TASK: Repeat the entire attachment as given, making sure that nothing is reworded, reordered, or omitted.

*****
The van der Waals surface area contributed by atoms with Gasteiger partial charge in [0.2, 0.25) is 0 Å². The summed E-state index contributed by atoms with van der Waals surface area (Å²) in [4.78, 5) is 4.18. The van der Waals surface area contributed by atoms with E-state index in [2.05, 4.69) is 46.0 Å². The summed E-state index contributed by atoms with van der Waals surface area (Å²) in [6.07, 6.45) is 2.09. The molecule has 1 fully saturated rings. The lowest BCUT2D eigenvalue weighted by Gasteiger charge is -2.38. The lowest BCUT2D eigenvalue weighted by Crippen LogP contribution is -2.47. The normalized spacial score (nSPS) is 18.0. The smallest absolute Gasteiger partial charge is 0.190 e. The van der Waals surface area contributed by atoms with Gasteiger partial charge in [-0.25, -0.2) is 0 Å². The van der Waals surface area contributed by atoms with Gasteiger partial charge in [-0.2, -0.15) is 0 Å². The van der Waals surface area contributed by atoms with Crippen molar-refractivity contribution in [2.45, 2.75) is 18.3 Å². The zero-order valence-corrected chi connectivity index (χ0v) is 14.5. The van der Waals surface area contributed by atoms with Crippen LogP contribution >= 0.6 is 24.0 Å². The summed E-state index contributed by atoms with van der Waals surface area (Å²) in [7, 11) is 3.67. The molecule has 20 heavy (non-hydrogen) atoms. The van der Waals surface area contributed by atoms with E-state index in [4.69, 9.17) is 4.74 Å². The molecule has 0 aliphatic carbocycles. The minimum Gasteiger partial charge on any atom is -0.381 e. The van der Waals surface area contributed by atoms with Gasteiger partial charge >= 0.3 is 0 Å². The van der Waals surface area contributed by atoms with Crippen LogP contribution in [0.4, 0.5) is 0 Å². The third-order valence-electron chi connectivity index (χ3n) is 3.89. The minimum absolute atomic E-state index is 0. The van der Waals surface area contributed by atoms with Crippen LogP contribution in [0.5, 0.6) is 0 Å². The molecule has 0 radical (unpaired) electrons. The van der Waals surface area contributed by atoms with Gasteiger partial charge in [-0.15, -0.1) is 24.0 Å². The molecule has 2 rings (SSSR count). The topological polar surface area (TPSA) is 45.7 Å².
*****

The van der Waals surface area contributed by atoms with Gasteiger partial charge in [0.2, 0.25) is 0 Å². The summed E-state index contributed by atoms with van der Waals surface area (Å²) in [4.78, 5) is 4.18. The van der Waals surface area contributed by atoms with E-state index in [2.05, 4.69) is 46.0 Å². The summed E-state index contributed by atoms with van der Waals surface area (Å²) in [6.07, 6.45) is 2.09. The molecule has 1 fully saturated rings. The lowest BCUT2D eigenvalue weighted by Gasteiger charge is -2.38. The lowest BCUT2D eigenvalue weighted by Crippen LogP contribution is -2.47. The normalized spacial score (nSPS) is 18.0. The smallest absolute Gasteiger partial charge is 0.190 e. The van der Waals surface area contributed by atoms with Gasteiger partial charge in [-0.25, -0.2) is 0 Å². The van der Waals surface area contributed by atoms with Gasteiger partial charge in [-0.2, -0.15) is 0 Å². The van der Waals surface area contributed by atoms with Crippen molar-refractivity contribution in [2.45, 2.75) is 18.3 Å². The zero-order valence-corrected chi connectivity index (χ0v) is 14.5. The van der Waals surface area contributed by atoms with Crippen LogP contribution >= 0.6 is 24.0 Å². The summed E-state index contributed by atoms with van der Waals surface area (Å²) in [7, 11) is 3.67. The molecule has 20 heavy (non-hydrogen) atoms. The van der Waals surface area contributed by atoms with E-state index in [4.69, 9.17) is 4.74 Å². The molecule has 0 aliphatic carbocycles. The minimum Gasteiger partial charge on any atom is -0.381 e. The van der Waals surface area contributed by atoms with Gasteiger partial charge >= 0.3 is 0 Å². The van der Waals surface area contributed by atoms with Crippen LogP contribution in [0.4, 0.5) is 0 Å². The third-order valence-electron chi connectivity index (χ3n) is 3.89. The minimum absolute atomic E-state index is 0. The van der Waals surface area contributed by atoms with Crippen LogP contribution in [0.5, 0.6) is 0 Å². The molecule has 0 radical (unpaired) electrons. The van der Waals surface area contributed by atoms with Gasteiger partial charge in [-0.15, -0.1) is 24.0 Å². The molecule has 2 rings (SSSR count). The topological polar surface area (TPSA) is 45.7 Å².